In comparison, “typing” to pay using a contactless chip can take as little as seconds. So, contactless payments are much faster than pulling out a credit card or paying cash. Until then, it’s safer and not much slower than swiping a credit card.
Reduced contact with public surfaces
Since the start of the COVID-19 pandemic, we have all been much more aware of the public surfaces we touch. Using contactless credit cards helps avoid more touch points during the day.
Magnetic tapes and EMV chips can wear out due to repeated contact with payment terminals. Contactless chips, by their very nature, will not suffer from this problem.
A contactless card chip should last for years. However, sometimes a problem can prevent it from continuing to function. If your card stops working, you should easily be able to contact your card issuer for a replacement.
Better for trips abroad
While many of us may not be able to travel internationally at the moment, another benefit of contactless cards will be evident once international travel resumes. Chip and PIN technology has become so ubiquitous abroad, especially in Europe and Australia, that the technology is assumed.
Many self-service ATMs require either a chip card and PIN, or contactless payment. If you don’t have a card with Chip and PIN technology, using a contactless credit card may be the only way to pay.
Banks issuing contactless credit cards
Although you might just find out, contactless credit cards are fast becoming the norm in the United States. There are currently over 190 million Visa contactless credit cards in circulation, and Visa expects that number to reach 300 million by the end of the year. Currently, most major US credit card issuers send contactless cards by default.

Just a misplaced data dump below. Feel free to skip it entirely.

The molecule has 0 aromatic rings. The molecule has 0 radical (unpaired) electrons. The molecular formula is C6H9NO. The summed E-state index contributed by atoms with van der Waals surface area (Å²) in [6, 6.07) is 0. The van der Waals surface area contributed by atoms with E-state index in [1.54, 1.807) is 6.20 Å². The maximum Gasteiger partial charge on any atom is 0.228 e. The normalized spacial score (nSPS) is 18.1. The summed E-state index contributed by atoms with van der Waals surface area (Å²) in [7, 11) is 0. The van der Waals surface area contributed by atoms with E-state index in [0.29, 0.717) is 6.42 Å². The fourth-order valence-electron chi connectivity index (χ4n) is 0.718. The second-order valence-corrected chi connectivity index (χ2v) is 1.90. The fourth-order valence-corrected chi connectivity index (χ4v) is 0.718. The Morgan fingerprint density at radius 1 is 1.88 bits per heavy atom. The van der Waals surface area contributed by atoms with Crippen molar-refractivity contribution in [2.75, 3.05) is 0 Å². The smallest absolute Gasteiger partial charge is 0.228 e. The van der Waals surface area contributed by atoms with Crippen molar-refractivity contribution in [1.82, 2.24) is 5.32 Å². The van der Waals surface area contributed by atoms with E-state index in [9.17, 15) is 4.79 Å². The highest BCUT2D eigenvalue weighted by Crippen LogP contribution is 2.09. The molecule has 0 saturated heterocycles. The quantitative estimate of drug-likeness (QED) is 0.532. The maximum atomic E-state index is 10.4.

American Express claims that “most American Express products have contactless technology” and recommends that cardholders “look for the contactless symbol on the back or front of your card.” If you don’t already have a contactless card, your next renewal or replacement card will have this functionality. However, not all Amex products will be installed with a contactless chip.
Bank of America
Bank of America began issuing contactless credit cards in mid-2019, but only to cardholders in New York, Boston, and San Francisco. Now all newly issued Bank of America credit cards are contactless compatible.
A capital letter
Many Capital One credit cards issued in the United States come with contactless chips. This includes popular cards like the Capital One Venture Rewards Credit Card, Capital One® Savour® Rewards*, Capital One SavourOne Cash Rewards credit card, Capital One Quicksilver Cash Rewards Credit Card and Capital One QuicksilverOne Cash Rewards Credit Card.
Chase’s portfolio currently includes over 20 credit cards issued with contactless chips. This includes some of our favorite credit cards, such as the Chase Sapphire Reserve®, Chase Sapphire Preferred® Card, Chase Freedom Unlimited® and the Ink Business Preferred® Credit Card.
Citi does not list credit cards with contactless chips, only noting that the functionality is “included with certain Citi® cards”. However, Citi does indicate whether or not a card is contactless on the card detail page.
Even before the COVID-19 pandemic, contactless credit cards were poised to take hold in the United States. The payment method is faster than dipping a credit card chip and safer than swiping a credit card strip. But, it is perhaps the “contactless” aspect that ultimately sells us on the adoption of the payment method.
Now that you know how contactless credit cards work, take a closer look at your cards to see which ones are contactless. This would be a great time to contact your bank to apply for a contactless card, if you don’t already have one.